Wired had the best explanation of the science behind the dress’s shifting colors. When your brain tries to figure out what color something is, it essentially subtracts the lighting and background colors around it, or as the neuroscientist interviewed by Wired says, tries to “discount the chromatic bias of the daylight axis.” This is why you can identify an apple as red whether you see it at noon or at dusk.
The dress is on some kind of perceptual boundary, with a pretty even mix of blue, red and green. (Frankly, it’s just a terrible, washed out photo.) So for those who see it as white, your eyes may be subtracting the wrong background and lighting.
Changing a color’s appearance by changing the background or lighting is one of the most common techniques in optical illusions. As the examples below show, colors can change dramatically against different backgrounds. (If you’ve ever held a sock up to something black to see whether it was black or navy, you understand the concept.)
For example, in this classic shadow illusion by Edward H. Adelson, A and B are the exact same shade of gray:
Here's a minimalist illustration by Wikipedia user Dodek. The gray bar across the center is actually one constant color:
In this image from BrainDen, the surface colors of A and B are the same. To test it out, just use your finger to cover the middle of the drawing, where the two squares meet.
In this illusion by Barton L. Anderson and Jonathan Winawer, the black and white chess pieces are the same color:
If you want a dog of a different color, just set it against a different background (via BrainDen):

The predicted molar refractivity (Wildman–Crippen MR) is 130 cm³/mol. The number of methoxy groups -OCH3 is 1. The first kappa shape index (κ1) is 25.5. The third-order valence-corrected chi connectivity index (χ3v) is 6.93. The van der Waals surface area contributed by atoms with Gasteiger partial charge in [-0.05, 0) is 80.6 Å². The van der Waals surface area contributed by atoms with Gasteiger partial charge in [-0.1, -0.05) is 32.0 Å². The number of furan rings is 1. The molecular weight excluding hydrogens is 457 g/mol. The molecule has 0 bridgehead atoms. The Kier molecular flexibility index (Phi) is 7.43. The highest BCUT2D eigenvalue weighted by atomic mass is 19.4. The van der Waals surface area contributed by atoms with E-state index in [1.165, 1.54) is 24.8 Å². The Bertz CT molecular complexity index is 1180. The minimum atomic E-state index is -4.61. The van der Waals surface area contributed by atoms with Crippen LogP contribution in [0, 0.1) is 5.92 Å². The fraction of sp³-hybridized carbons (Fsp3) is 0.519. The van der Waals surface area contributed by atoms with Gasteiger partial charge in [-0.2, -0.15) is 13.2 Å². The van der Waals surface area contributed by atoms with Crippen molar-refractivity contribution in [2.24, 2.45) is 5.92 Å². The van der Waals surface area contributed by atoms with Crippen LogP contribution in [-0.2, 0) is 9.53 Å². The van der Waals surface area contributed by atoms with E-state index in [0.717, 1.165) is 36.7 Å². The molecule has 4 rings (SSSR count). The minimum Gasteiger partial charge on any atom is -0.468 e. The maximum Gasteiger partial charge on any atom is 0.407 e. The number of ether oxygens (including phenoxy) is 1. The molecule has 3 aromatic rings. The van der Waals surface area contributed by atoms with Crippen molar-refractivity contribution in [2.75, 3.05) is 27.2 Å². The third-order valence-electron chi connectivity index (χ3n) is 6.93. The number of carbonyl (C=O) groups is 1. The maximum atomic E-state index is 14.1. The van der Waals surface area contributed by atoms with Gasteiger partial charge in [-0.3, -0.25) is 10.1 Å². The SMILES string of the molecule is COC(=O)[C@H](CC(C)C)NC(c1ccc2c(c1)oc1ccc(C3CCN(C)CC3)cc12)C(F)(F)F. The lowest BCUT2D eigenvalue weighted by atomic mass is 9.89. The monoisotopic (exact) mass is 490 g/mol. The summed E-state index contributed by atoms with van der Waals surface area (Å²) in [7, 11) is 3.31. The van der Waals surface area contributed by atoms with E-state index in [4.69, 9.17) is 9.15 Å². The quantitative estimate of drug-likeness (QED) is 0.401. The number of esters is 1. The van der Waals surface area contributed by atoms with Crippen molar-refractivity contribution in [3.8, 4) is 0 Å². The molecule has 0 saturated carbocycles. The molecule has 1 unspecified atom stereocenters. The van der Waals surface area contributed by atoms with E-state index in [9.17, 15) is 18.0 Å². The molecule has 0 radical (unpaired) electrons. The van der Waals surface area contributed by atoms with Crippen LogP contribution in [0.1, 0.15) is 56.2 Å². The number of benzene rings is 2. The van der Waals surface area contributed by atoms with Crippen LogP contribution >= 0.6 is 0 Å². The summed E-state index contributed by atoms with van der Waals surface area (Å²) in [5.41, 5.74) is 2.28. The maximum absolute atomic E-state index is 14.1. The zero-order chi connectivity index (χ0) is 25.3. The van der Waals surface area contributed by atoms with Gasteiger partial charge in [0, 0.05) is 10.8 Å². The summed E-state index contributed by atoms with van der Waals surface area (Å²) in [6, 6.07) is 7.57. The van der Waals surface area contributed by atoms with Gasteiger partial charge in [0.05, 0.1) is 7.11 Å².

There are actually only three colors in this image -- white, red and green (sorry, color blind people). Also via BrainDen.
The blue and yellow border around this image by Jochen Burghardt creates the illusion that it is pale yellow, instead of white:
Contrasting colors can even give you the illusion of motion, as in this trippy graphic by Paul Nasca:
The same principle is at work in this motion illusion by Japanes professor Akiyoshi Kitaoka called "Rotating Snakes." As you stare at the image, the circles will appear to turn.
If you stare at the center of this illusion by Jeremy Hinton, you will eventually see a revolving green circle. When the lilac disappears, the adaptation of rods and cones in the retina leaves a green afterimage.
In Pinna's illusory intertwining effect, shown here in an illustration by Jochen Burghardt, colors give the illusion that circles are intertwining (they are actually concentric).
But probably the best illusion on the subject of the dress is by Randall Munroe of Xkcd, who immortalized the debate in an optical illusion cartoon form.